Herbert SimonHerbert Simon won a Nobel-prize in economics in 1978, but he was also a pioneer in artificial intelligence, decision making, cognitive psychology and computer science. With Allen Newell he built computer programs to simulate human cognition, especially ones that would solve problems with a trial and error ("generate and test") system that they called the General Problem Solver. It was similar to a two-stage model of free will and was part of the inspiration for Daniel Dennett's "Valerian" model of decision making. Newell and Simon also created a "blackboard" architecture, in which various items could be written to a blackboard which was visible to other systems that could read and write on the blackboard. As a model for human consciousness, the blackboard resembles the Theater of Consciousness and Global Workspace Theory of Bernard Baars. A blackboard architecture is an important part of most computer "expert systems." Simon studied how people learn. In the extreme cases of geniuses and idiot savants, he argued that over a ten-year period, the brain could memorize vast numbers of patterns that would make them instant experts. He estimated that chess masters had learned 50,000 chess board positions using the same memory that allows humans to recognize individual faces. Simon was an optimist about intelligent machines. He predicted in the mid-1950's that computers would excel humans at chess within a decade, something that did not happen until the end of the century.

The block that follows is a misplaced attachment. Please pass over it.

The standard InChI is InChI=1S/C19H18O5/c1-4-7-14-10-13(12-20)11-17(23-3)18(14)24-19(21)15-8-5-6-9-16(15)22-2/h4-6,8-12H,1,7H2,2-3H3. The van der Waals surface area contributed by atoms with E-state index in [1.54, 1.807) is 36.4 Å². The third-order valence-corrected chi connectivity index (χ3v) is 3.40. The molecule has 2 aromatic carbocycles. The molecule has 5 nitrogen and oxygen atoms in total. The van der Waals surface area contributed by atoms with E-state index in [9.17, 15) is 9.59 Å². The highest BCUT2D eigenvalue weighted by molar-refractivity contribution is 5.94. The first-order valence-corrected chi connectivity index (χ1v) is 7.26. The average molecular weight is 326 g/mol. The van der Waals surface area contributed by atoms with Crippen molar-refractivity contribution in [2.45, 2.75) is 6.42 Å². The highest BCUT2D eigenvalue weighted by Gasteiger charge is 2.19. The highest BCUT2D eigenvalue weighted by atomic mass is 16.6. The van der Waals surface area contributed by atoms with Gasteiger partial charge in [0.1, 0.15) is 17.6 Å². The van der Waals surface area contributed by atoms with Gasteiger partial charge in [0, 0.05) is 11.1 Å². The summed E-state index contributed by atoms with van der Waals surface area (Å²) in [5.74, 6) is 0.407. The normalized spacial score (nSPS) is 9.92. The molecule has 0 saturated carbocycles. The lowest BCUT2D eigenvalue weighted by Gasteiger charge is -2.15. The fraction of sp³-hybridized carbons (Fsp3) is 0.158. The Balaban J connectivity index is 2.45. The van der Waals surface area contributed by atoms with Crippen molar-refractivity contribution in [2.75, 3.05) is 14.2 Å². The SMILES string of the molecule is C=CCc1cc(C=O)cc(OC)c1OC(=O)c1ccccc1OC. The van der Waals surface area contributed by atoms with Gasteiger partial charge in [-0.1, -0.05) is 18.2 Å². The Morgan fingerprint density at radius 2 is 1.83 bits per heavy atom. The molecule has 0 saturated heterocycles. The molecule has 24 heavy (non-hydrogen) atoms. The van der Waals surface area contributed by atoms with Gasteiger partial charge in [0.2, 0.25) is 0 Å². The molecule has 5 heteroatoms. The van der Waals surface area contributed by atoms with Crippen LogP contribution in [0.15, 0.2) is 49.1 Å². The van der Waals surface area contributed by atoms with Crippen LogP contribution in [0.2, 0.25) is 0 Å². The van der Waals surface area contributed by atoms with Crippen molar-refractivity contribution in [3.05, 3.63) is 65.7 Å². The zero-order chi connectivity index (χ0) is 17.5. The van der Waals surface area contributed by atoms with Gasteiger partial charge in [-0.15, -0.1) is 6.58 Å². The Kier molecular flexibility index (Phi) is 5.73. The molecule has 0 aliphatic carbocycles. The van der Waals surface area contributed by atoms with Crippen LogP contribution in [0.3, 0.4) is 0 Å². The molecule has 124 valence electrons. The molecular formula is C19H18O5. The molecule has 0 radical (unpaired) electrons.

SatisficingIn 1958 Simon introduced the motion of "satisficing" in decision-making as an alternative to the principle of maximizing utility that was standard in neo-classical economics. The model of homo oeconomicus was a rational being who maximized utility. But economic decisions are always made with limited time and incomplete access to all the possible information, so it is expedient to be satisfied with a choice that suffices some criteria that are easily identified. In the age of digital computing, it became clear that some problems were too difficult to calculate solutions in reasonable computing times. Simon showed that many natural problems are computationally intractable or lack some information, either of which preclude mathematical optimization. The Architecture of Complexity
Thomas Sturm reseach on Computationalism